Use more than one way of getting the message across. The more times someone hears a message,
and the more believable it is, the more likely they are to act on it. Take advantage of the media your
audience pays attention to, but target the media of those who might influence them, too. And
consider incentives and recognition for the influencers, like “teacher of the year.”
 
For more information about recruiting females and underrepresented minority students see a list
of links to recruiting resources listed below.
 

STEP 2: Select and Implement Promising Strategies for Sharing Core Messages with your Target Audiences.

 
1. Announce the Course
What? Information about the course, course content, articles about the course, future job growth
potential in CS. Include quotes from former CSP students (or students themselves if possible)
describing their experiences/successes and benefits.
Who? This information should be directed at parents, all students (including female students,
underrepresented minority (URM) students, students interested in introduction to CS, and students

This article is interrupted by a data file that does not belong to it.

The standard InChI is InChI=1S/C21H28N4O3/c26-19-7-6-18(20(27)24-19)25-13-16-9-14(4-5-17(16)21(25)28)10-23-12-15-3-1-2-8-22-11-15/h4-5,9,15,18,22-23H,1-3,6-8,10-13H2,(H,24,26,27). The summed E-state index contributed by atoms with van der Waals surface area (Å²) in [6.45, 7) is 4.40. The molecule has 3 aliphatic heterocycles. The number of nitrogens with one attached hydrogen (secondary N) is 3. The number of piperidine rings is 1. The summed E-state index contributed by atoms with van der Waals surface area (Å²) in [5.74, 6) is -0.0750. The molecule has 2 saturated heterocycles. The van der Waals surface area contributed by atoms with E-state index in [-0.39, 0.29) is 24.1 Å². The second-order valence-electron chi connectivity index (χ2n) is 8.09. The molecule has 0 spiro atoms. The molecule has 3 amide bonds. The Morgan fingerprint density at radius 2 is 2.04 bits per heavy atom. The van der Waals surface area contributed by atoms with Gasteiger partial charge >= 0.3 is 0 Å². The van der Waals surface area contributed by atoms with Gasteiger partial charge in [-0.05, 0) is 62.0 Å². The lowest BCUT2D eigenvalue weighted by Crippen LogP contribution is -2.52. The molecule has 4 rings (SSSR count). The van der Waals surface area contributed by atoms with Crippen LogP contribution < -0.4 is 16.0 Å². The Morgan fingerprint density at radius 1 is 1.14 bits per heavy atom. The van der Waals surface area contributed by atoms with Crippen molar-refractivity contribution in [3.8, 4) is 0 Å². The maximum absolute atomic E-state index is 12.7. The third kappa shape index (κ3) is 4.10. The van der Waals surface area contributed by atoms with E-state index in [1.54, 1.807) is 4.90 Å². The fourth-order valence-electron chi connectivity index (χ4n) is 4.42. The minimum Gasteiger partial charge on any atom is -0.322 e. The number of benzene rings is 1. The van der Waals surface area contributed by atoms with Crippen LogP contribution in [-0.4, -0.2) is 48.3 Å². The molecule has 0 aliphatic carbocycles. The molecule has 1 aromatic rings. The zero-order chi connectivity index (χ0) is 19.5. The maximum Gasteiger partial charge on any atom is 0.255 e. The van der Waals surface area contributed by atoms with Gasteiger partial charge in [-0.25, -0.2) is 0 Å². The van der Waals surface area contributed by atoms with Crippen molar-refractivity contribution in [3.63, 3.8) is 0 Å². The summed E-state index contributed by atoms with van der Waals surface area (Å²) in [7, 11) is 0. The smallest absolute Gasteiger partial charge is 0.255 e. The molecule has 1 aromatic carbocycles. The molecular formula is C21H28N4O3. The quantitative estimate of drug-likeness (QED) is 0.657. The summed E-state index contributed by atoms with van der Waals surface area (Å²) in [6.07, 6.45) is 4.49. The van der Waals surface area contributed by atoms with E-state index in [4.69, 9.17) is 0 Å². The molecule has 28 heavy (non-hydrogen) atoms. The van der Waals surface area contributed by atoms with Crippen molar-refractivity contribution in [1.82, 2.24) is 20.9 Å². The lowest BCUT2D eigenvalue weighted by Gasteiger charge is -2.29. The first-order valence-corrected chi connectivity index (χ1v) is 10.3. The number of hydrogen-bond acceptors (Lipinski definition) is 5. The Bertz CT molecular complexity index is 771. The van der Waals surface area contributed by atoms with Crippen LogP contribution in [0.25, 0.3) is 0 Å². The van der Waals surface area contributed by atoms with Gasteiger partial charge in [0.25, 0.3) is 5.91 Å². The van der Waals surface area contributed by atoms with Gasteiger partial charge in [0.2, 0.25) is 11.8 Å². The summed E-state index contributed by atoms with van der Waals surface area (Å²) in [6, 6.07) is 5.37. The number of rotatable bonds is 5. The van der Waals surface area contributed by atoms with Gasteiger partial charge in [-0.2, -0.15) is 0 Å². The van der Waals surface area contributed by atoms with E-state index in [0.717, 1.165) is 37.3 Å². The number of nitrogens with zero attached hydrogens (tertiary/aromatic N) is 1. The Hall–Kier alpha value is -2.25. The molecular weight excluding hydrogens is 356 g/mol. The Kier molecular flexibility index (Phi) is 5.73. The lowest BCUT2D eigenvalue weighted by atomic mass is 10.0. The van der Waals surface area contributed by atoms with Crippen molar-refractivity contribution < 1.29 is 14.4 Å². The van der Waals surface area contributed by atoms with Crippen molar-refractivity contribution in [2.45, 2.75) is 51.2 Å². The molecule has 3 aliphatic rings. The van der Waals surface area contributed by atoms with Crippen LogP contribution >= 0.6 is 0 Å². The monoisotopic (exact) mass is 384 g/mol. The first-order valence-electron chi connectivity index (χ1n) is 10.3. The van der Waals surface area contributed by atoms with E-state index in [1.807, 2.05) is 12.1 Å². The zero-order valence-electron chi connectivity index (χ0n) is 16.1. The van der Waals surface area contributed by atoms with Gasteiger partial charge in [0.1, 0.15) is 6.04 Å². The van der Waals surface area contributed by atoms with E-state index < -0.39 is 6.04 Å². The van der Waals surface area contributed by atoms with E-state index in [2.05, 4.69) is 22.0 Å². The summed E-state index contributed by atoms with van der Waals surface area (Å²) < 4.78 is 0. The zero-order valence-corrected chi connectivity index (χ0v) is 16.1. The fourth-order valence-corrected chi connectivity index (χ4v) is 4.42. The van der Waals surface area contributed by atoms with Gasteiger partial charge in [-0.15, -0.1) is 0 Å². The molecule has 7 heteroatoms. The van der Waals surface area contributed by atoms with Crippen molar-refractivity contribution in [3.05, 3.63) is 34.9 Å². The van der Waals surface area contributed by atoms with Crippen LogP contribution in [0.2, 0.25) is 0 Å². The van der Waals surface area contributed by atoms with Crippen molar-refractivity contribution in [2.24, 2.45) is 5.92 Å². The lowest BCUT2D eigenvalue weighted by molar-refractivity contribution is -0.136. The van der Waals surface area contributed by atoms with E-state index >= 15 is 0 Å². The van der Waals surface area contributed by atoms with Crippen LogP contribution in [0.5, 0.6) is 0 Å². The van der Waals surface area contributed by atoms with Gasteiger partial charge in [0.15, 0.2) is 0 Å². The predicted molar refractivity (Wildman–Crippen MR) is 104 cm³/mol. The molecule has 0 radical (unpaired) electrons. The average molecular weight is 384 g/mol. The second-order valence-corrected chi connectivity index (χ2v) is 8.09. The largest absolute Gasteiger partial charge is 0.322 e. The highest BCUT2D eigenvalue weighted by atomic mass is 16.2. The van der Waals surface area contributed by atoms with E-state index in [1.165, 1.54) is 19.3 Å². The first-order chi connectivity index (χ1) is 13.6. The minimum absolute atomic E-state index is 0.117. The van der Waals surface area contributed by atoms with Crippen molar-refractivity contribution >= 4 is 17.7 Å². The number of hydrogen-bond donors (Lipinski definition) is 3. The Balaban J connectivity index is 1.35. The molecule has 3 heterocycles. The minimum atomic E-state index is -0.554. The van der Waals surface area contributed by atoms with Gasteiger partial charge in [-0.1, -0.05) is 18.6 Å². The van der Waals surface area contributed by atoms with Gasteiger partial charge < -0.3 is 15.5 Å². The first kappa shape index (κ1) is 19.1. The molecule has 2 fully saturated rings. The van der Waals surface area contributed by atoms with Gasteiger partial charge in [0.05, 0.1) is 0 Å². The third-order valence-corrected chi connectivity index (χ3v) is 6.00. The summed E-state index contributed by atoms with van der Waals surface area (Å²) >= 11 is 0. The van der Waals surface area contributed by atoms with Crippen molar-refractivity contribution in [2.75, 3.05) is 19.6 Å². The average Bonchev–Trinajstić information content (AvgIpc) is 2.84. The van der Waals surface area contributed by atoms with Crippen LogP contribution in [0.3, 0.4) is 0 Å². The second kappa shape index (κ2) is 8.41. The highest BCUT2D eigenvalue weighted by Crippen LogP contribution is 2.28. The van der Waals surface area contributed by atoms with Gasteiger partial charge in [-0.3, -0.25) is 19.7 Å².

interested in science, technology, engineering, art and mathematics (STEAM).
How? Invite students to enroll with letter home, flyers, posters, newsletters, bulletin boards,
websites, school assembly, and email (e.g., email with a direct link to course registration).
 
2. Make a Presentation or Hold a Workshop about the Course
What? Detailed information about the course (perhaps including utility of CS, future job growth
potential in CS), presentation of student projects. Include quotes from former CSP students (or,
where possible, have the students attend the session) describing experiences, successes and
benefits.
Who? All students, selected grades or classes of students, all faculty; students interested in STEAM
studies.
How? Part of student orientation, in selected classes, in faculty meetings, at whole grade
presentations or assemblies and evening workshops.
 
3. Initiate Direct Contact with Students
What? Detailed information about the course, cool activities in the course (e.g., an activity using
App Inventor or Scratch), advantages/benefits of taking the course, and encouragement to enroll.
Include quotes from former CSP students (or students themselves if possible) describing their
experiences/successes and benefits.